L’impératif Présent (Imperative Present) Tense Conjugation of the French Verb bichonner
L’infinitif Présent (Infinitive Present) Tense Conjugation of the French Verb bichonner
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Bichonner – About the French Conditionnel Présent (Conditional Present) Tense
The French “Conditionnel Présent” tense, often called the present conditional tense in English, is used to express actions or events that are considered hypothetical, possible, or uncertain in the present or future. It’s the equivalent of “would” or “could” in English.
To form the Conditionnel Présent tense for regular verbs, you take the infinitive form of the verb and add the appropriate endings. For example, using the verb “parler” (to speak):
Je parlerais (I would speak)
Tu parlerais (You would speak)
Il/elle/on parlerait (He/she/one would speak)
Nous parlerions (We would speak)
Vous parleriez (You would speak)
Ils/elles parleraient (They would speak)
Note – For irregular verbs, the stem might change, so you need to memorize the conjugation.
Common Everyday Usage Patterns
Expressing Polite Requests
The Conditionnel Présent is often used to make polite requests or suggestions. Instead of using the imperative, which can be more direct, the conditional is softer and more courteous. For example: “Je voudrais un café, s’il vous plaît” (I would like a coffee, please).
Expressing Hypothetical Situations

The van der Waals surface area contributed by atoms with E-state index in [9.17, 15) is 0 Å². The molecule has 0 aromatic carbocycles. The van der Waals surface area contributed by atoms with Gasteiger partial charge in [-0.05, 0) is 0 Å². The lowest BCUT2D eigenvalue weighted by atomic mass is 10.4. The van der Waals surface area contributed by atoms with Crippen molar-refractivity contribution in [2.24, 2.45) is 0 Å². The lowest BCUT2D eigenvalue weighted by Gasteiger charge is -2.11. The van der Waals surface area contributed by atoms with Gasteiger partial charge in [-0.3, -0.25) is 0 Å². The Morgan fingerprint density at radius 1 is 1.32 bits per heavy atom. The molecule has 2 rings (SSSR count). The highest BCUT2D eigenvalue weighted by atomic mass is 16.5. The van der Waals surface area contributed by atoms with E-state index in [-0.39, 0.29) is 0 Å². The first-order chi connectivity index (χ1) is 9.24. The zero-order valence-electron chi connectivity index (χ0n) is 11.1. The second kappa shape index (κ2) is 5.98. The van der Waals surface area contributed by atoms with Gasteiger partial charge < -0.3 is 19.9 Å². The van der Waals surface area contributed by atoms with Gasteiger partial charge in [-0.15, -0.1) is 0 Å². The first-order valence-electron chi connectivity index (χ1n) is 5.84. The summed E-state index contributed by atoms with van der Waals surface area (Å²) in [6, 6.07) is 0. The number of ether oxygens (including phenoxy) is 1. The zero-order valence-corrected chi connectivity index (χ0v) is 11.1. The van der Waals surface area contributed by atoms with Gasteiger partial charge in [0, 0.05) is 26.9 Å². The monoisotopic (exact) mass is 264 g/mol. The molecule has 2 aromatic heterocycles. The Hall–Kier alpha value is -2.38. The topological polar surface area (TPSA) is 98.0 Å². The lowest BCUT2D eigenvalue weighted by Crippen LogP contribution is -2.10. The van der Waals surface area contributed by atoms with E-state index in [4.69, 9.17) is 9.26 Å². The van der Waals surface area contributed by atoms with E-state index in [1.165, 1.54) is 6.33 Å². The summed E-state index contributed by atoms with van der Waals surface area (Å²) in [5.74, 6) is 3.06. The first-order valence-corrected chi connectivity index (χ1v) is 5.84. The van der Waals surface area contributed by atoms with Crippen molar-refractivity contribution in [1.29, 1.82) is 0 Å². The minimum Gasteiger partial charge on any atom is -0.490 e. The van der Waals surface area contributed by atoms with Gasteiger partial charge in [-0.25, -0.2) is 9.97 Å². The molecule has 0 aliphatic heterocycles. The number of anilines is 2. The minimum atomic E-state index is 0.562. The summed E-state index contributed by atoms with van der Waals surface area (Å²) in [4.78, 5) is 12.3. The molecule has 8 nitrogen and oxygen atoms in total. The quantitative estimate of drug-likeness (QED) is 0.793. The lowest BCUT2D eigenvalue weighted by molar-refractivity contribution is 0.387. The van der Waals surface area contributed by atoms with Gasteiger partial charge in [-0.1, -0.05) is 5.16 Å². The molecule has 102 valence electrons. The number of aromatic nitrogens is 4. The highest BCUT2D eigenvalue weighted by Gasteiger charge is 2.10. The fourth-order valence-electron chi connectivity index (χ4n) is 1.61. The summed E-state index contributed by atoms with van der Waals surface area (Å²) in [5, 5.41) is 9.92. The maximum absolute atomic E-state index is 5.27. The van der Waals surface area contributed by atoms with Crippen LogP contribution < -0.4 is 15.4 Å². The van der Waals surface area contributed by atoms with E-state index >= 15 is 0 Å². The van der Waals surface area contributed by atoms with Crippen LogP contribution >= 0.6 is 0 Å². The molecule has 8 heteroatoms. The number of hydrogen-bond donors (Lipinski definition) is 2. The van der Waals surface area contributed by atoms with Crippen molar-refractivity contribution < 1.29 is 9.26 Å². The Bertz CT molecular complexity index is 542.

It’s used to talk about hypothetical or unreal situations. For instance, “Si j’avais de l’argent, j’achèterais une nouvelle voiture” (If I had money, I would buy a new car).
Expressing Doubt or Uncertainty
The conditional can convey doubt or uncertainty about something in the present or future. “Il serait peut-être en retard” (He might be late).
Interactions with Other Tenses
The Conditionnel Présent is often used with the present tense to express hypothetical or conditional statements. For example, “Si tu viens demain, nous irons au cinéma” (If you come tomorrow, we will go to the movies).
The Conditionnel Présent can also be used with past tenses like the imparfait to indicate a past hypothetical action. For instance, “J’aurais aimé être là hier” (I would have liked to be there yesterday).
The Conditionnel Présent can be combined with the future tense to indicate future actions that are dependent on certain conditions. For example, “Il viendrait si tu l’invitais” (He would come if you invited him).
If you want to express a hypothetical action in the past that didn’t happen, you can use the Conditionnel Présent with the past participle to form the conditional perfect. For example, “Il aurait fini son travail s’il n’était pas tombé malade” (He would have finished his work if he hadn’t gotten sick).
The Conditionnel Présent is a versatile tense in French, allowing speakers to discuss possibilities, hypothetical scenarios, and make polite requests. It’s essential to understand its usage patterns and how it interacts with other tenses to communicate effectively in various situations.